Memling or Memlinc, Hans (häns mĕmˈlĭng, –lĭngk) [key], c.1430–1494, Flemish religious and portrait painter, b. Germany. He may have studied with Roger van der Weyden in Brussels, but after 1466 he was in Bruges, working for Flemish patrons and for the many Italian businessmen there. His religious works reflect van der Weyden's figure types, but without their religious intensity. His portraits are more original, combining accuracy of representation with imaginative and varied treatment of the backgrounds. Details, such as flowers, animals, or architecture, are often sensitively observed. An example is his accurate view of Cologne Cathedral as it was in 1489 in the background of the St. Ursula Shrine panels (Bruges). His earliest known work is a triptych of The Madonna Enthroned with Saints and Donors (1468; Duke of Devonshire Coll., Chatsworth). Important works include The Adoration of the Magi Triptych and the Diptych of Martin van Nieuwenhoven (both Bruges); other pictures are in the Metropolitan Museum and the Pierpont Morgan Library, New York City; the National Gallery of Art, Washington, D.C.; and the museums of San Diego, Houston, and Montreal.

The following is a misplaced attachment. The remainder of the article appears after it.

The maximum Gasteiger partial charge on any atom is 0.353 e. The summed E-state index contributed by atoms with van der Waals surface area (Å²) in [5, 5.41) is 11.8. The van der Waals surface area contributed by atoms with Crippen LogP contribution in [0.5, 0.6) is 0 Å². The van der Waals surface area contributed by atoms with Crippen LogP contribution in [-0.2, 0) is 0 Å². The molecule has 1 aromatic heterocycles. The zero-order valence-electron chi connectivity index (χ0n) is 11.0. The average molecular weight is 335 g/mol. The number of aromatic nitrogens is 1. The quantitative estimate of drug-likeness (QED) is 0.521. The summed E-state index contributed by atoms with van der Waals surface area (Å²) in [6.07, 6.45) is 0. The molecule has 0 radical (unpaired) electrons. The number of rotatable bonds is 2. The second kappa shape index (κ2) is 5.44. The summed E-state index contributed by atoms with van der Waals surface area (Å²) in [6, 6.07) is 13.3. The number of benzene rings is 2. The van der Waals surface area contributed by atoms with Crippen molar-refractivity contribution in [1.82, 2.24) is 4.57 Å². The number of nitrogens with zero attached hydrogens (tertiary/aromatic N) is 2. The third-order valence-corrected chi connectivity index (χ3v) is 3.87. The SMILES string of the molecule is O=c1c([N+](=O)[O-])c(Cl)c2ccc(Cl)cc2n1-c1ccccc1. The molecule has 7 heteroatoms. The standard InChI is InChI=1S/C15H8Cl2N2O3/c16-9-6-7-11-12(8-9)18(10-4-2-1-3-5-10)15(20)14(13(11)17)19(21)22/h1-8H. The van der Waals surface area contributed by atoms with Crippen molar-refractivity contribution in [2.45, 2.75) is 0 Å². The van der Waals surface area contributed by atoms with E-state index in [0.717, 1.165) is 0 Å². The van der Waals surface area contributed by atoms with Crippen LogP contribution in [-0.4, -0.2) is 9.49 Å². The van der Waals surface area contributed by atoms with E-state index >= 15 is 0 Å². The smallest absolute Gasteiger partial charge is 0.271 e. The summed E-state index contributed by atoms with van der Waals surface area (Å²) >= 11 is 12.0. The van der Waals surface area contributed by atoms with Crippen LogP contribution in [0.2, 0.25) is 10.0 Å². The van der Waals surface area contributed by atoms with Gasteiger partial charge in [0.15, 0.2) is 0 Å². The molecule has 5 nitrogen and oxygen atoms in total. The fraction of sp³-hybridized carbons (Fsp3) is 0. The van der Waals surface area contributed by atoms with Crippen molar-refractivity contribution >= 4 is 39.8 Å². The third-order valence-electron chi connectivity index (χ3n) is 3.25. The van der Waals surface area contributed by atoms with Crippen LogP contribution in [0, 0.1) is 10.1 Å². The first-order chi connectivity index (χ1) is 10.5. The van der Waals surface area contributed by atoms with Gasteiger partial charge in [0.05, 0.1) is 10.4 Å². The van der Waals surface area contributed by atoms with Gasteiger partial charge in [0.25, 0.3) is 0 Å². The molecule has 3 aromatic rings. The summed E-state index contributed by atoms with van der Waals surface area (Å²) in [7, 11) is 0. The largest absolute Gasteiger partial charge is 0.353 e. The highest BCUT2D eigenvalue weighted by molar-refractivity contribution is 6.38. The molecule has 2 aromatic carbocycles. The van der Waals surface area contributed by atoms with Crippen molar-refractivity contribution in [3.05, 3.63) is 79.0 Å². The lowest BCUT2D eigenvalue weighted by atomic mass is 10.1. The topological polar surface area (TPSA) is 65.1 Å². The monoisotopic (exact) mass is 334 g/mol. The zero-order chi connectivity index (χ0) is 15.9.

See study by K. B. McFarlane (1972).
The Columbia Electronic Encyclopedia, 6th ed. Copyright © 2012, Columbia University Press. All rights reserved.
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